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Am J Infect Control. 2000 Aug;28(4):277-81.

Epidemiology of bacteriuria caused by vancomycin-resistant enterococci--a retrospective study.

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1
Division of Quality Health Care, Department of Internal Medicine, Medical College of Virginia Campus of Virginia, Commonwealth University Richmond, USA.

Abstract

BACKGROUND:

The epidemiology of vancomycin-resistant enterococcal (VRE) bacteriuria has not been previously described. Our objectives are to describe the frequency of VRE bacteriuria, to use strict definitions to distinguish symptomatic urinary tract infection (UTI) versus urine colonization without pyuria versus asymptomatic bacteriuria with pyuria, and to describe the outcomes of each group.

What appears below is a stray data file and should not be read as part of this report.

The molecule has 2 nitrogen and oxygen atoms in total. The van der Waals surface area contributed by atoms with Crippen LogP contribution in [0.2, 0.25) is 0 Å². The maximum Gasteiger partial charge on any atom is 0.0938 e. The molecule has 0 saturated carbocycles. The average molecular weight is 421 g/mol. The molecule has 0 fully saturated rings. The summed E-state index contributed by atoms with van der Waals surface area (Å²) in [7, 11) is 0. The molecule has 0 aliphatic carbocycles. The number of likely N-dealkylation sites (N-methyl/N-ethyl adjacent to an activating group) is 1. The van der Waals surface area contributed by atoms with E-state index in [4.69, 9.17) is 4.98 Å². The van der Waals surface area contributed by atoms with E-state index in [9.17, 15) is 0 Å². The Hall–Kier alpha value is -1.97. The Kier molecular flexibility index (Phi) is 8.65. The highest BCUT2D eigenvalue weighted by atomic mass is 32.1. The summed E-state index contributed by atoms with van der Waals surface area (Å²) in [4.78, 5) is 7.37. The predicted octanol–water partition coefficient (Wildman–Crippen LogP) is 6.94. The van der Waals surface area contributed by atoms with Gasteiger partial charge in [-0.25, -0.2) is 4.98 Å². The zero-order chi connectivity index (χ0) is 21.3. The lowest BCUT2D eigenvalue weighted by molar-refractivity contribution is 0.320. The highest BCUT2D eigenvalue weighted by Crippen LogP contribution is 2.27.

METHODS:

We used a retrospective analysis of patients with VRE bacteriuria in an academic medical center.

RESULTS:

During the 18-month study period, 98 of the 107 patients (92%) with urine cultures positive for VRE (23/10,000 admissions), had charts that were available for review. In 94 of 98 patients, the organism was Enterococcus faecium, and in only 4 was Enterococcus faecalis recovered. Thirty-seven patients were colonized with VRE; 21 patients had asymptomatic bacteriuria, and the status of 27 patients was not ascertainable. Thirteen patients had VRE UTIs with two associated bacteremias and one death. Patients with UTI versus patients without UTI were more likely to have an underlying malignancy (39% vs 9%, P =.014).

CONCLUSION:

The majority of urine cultures yielding VRE do not represent true infection, rather colonization or asymptomatic bacteriuria.

PMID:
10926703
DOI:
10.1067/mic.2000.106904
[Indexed for MEDLINE]
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